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When cynthia brower started Atlantic Optical Framewear (which imports and exports ethnic eyewear) four years ago, finding a location was the least of her worries. “I always wanted to do something home-based because you have the advantage of being able to work any hours that you want and your office is always at your disposal.” Brower, who imports ethnic eyeglass frames from South America, Asia and Africa, operates her business out of a spare bedroom of her Owings Mills, Maryland, home.
It turns out that Brower is not home alone.
When it comes to starting a business, millions of would-be entrepreneurs are finding that there’s no place like home, and are converting dens, bedrooms, basements and attics into offices. According to IDC/LINK, a New York-based market research firm, there are 20 million home-based businesses nationwide in areas ranging from computer consulting and cleaning to medical billing and meeting planning. Growing at an annual rate of 7%-8%, the number of home-based businesses is expected to reach 27.8 million by the year 2001. There are few statistics to show the number of African Americans working at home. However, according to a recent study by Fidelity Investments, the nation’s largest mutual fund company and one of the leading providers of financial services, 37% of all home-based businesses are operated by women as for income, in 1996, 56% of all home-based businesses earned net revenues of less than $50,000, 24% earned $50,000-$99,000, and 20% made more than $100,000.
Self-employment expert Paul Edwards says there are many reasons for choosing to work at home. “A certain proportion, particularly men, work at home because there are tremendous cost savings,” says Edwards, who has co-authored several self-employment books, including Working From Home and The Best Home Businesses for the ’90s. “For another large segment, it’s the idea of having more control over your life and being able to spend more time with your family.” For the person looking to balance career and family, a work-at-home environment can create the best of both worlds.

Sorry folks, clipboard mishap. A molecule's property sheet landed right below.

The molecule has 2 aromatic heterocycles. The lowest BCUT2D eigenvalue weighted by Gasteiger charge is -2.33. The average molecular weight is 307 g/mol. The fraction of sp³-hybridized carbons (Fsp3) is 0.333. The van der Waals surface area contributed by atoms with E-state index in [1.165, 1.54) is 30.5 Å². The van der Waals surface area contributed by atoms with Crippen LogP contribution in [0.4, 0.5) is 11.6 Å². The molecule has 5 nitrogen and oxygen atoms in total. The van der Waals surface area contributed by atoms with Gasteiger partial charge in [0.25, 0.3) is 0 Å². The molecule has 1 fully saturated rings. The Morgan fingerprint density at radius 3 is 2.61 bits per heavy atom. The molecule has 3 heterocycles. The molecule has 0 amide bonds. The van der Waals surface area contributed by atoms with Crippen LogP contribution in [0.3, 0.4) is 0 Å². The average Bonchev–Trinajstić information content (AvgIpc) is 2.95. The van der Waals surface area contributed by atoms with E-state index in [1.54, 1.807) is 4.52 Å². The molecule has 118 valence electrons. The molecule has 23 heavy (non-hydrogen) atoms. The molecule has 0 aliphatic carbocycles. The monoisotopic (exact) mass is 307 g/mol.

Start-up costs for a home business vary according to the type of operation, but some can be launched for as little as $500. Brower started her company with about $3,000, which included expenses for office equipment, supplies and 12 weeks of training and certification with the Exporters Incubator, an international trade training program created by the International Association for Business Organizations (INAFBO).
The first step to starting a home-based business is deciding what type of operation to run. But before you print your business cards, check your local zoning laws to see which types of businesses are permitted in your neighborhood. Some zoning ordinances exclude home businesses entirely. But the majority place restrictions on these operations, limiting on-street parking, the number of employees, signage and the amount of vehicular traffic. Also check homeowner associations, co-op boards and condominium complexes, which may enforce their own work-at- home restrictions.
Businesses that may be red-flagged include commercial ventures or businesses that require outside storage of supplies, create extreme noise and produce flagrant